Since then huge resources have been poured into the Australian War Memorial to commemorate the Great War and nationalise the Anzac myth. The AWM does acknowledge the Aboriginal diggers who served in wars, but it steadfastly refuses to admin that the now well-researched conflict that occurred on the frontier was as war.
The Australian landscape has many places with names such as Butchers Creek, Skull Creek, Massacre Bay, Slaughterhouse Creek and Skeleton Creek. These were named, not by Aboriginal people, but by settlers wanting to remember what their ancestors did there.
Recent investigations of the 20,000 deaths have concluded that in Queensland alone, between 1820 and 1900, more than 65,180 Aborigines died in frontier wars.
It is no longer possible to support the idea that the only wars that happened, or that should matter to Australians, are the ones fought overseas.
On Anzac day we acknowledge that Aboriginal people died here protecting their sovereignty, their culture, their homelands, their beliefs, and their people.
It is true that the military campaigns of the Great War, in which 61,000 Australians died overseas, were an important factor in creating the Australia we have known since 1914-18. But a significant war occurred in Australia, on the frontier, where a greater number of Indigenous Australians suffered and died.
For them, that what the Great War.
The content of this article relies heavily on The Art of Time Travel by Tom Griffiths, the Inaugural Tom Stannage Memorial Lecture, UWA, March 6, 2017 Professor Henry Reynolds, www.ias.uwa.edu.au/lectures/henryreynolds/_nocache, The Honest History Book by David Stephens and Alison Broinowski, and The Forgotten War by Henry Reynolds.
The battles of 1917 were the worst. There was no heroic landing or scaling of cliffs. Instead, powerful artillery barrages raged and poisonous gases rolled over the land while aircraft and new technology increased the lethal impact of the war. Of the third Passchendaele offensive launched on the 9 October 1917 they said: “No battle in the War could compare in dreadfulness”.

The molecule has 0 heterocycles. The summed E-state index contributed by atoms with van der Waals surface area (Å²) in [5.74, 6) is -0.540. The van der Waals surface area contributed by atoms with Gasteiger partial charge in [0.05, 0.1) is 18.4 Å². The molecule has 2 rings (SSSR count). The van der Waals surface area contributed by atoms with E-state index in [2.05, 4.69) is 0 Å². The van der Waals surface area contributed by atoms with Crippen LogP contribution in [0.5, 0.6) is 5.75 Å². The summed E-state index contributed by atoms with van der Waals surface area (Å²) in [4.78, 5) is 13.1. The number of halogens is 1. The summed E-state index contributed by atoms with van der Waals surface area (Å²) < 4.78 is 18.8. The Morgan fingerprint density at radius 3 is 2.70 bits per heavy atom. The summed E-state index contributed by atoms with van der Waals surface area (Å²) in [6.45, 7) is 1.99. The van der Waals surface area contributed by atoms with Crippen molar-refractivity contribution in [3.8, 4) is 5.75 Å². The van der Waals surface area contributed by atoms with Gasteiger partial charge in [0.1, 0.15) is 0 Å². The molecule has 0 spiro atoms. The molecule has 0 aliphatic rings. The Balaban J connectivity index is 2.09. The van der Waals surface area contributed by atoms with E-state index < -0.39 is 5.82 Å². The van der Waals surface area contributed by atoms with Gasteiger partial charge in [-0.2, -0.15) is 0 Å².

Had Commander in Chief, Douglas Haig stopped the campaign early in October, Passchendaele might of have been remembered as one of his great achievements. But in the days before he renewed his attack, heavy rain fell. Everywhere the land turned into a series of lakes and bogs. Weapons were fouled by mud. Roads and duckboards collapsed, making it impossible to bring in supplies. The infantry risked becoming bogged up to their armpits in mud, and some simply disappeared. Heavy artillery, put in place with immense effort, often sank in the mud when fired. A soldier said: “Our worst enemy was the mud, it is beyond description …the [men] came to dread mud more than shells.”
Haig was obsessed with this campaign but was poorly prepared. He enjoyed great prestige amongst his professional colleagues but came to be regarded as the “supreme British donkey” whose unimaginative and irresponsible approach sacrificed countless troops for little strategic gain.
While British Prime Minister Lloyd George continued to proclaim the futility of Haig’s offensive, “he did not lift a finger to stop it”.
It was said: “To live through Passchendaele was to come out the other side of hell”. Neither side understood exactly what it was fighting for, or even the confines of the contested territory. They just slogged it out backwards and forwards over the churned up mud.
The losses were immense. The Germans suffered an estimated 220,000 casualties. There were some 275,000 casualties under British command. Of these 5,300 were New Zealanders, 16,000 Canadians and 38,000 Australians.
Of Haig it has been said: “It is possible that [he did] more damage to his own army than the Germans.”
It is not for nothing that the photographs of this campaign have become the ones most used by Australians to reflect the horror of the Western Front.
The content of this paper relies heavily on Broken Nation: Australian and the Great War by Joan Beaumont and The Anzacs by Patsy Adam-Smith,
Image: Flickr/Kathrin & Stefan Marks